Trustwave SpiderLabs Uncovers Ov3r_Stealer Malware Spread via Phishing and Facebook Advertising. Learn More

Trustwave SpiderLabs Uncovers Ov3r_Stealer Malware Spread via Phishing and Facebook Advertising. Learn More

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What Are the Risks of Hosting Data in the Cloud?

For all kinds of organizations, the shift toward the cloud is accelerating. In fact, Gartner predicts that by 2022, 75% of all databases will be deployed or migrated to a cloud platform, with only 5% ever considered for repatriation to on-premises.

Of course, along with this great migration come even greater risks – and the obligation to defend against them. To understand a little more about both topics, we talked with Mark Trinidad, a senior product manager at Trustwave.

Why are so many organizations moving towards hosting data in the cloud?

Mark:  There are a variety of factors that are driving this change, and I would say that the first is cost savings. As organizations move from traditional data centers, to using public clouds, they are saving money by eliminating the need to host large data centers – from racking and stacking to paying for the electricity. So, as they are migrating their infrastructure, the data will naturally follow.

Another reason is flexibility. The cloud offers so many different ways that your data can be hosted – along with easier ways to offer access – that it’s really so much more advantageous to most organizations, versus a traditional data center.

How secure do you consider cloud platforms to be?

Mark:  Potentially very secure… but that answer is highly dependent on each organization’s unique circumstances. Cloud platforms offer the ability for you to have a secure environment. That’s a way of saying that the cloud has embraced security upfront. Public cloud providers know that they’re going to have different customers with different regulatory requirements, so they know that they need to adopt a security-first mindset, with very secure functionality.

Organizations need to understand what those security features are, though. Just because cloud providers offer built-in security functionality, organizations still need to know what they are, how to use them properly, and understand the gaps to know what other solutions they need to bring to meet their security goals.

What are the top risks that organizations should consider?

Mark:  For the cloud, many of the risks are the same. You have the security risks, the business risks and the governance risks. The shift is in understanding how those risks apply to the cloud. And that’s a difference for many organizations, because for years they’ve understood all those risks from a procedural, technological and staffing point of view, but now they need to see it from a new paradigm. So – to figure out their top risks – organizations must learn to apply their existing risk controls to the cloud environment. 

In your experience working with clients, are there any commonly overlooked risks?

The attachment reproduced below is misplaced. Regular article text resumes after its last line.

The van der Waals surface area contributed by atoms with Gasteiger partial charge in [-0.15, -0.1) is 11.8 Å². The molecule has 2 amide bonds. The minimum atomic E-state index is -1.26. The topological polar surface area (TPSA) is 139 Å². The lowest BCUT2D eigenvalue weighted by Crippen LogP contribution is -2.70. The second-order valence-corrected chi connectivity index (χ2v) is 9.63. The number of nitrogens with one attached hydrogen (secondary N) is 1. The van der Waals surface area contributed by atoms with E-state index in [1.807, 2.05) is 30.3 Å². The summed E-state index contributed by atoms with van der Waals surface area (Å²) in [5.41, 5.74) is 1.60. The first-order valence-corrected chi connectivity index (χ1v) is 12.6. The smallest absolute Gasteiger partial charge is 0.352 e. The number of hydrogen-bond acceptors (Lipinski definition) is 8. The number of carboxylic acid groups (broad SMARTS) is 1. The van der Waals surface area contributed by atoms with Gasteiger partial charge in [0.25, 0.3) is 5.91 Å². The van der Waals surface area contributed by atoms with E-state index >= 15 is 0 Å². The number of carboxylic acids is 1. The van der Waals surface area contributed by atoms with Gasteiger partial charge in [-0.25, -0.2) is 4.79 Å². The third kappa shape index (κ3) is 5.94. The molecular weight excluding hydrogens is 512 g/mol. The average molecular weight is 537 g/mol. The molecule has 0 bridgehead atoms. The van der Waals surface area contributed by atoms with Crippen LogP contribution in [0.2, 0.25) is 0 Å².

Mark:  Yes – many organizations assume that it’s the cloud provider’s responsibility to provide security, which is not true. So, organizations begin moving data into the cloud and essentially leave it all on the default configuration, without “reading the manual” and understanding all the features. And that’s understandable, because so many of the public cloud platforms make it so simple to get set up and stand up an environment – in some cases you can even try it free before fully committing. But while default settings may allow users to get up and running quickly, they lack the secure configurations. Cloud providers want to make it very easy to spin up environments through scripts that organizations can take advantage of, but they need to be cautious, because very security settings are not enabled in those scripts.

How can organizations best protect themselves?

Mark:  By understanding what their current security environment is—and how it’s going to grow. Very few organizations are going to be cloud only, or on-prem only, there’s usually going to be some sort of hybrid. So, as a basic best practice they need to consider what’s most important to protect in this hybrid world. Whatever security technologies and practices they have in place need to be adopted to the new environment. There needs to be a shift in mindset, a shift in skills, along with a shift in actual technology.

So, organizations can best protect themselves by looking at every single aspect of their program. Because each cloud platform will have its own security controls, finding a solution that helps with security and governance across all platforms, including on premises, will be best. Ensure that you understand what security the cloud platform provides and understand your risks to help ensure your data is protected no matter where it lives. Use tools that give visibility into your data across all platforms.


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WHITE PAPER

Database Security in the Cloud

Many organizations are moving to cloud-based IT infrastructures as a means of solving scalability, performance, availability and cost problems. However, they often fall short in ensuring the security of their data and assets as they move to the cloud. In this white paper, Trustwave experts share best practices to help you secure your databases in the cloud.

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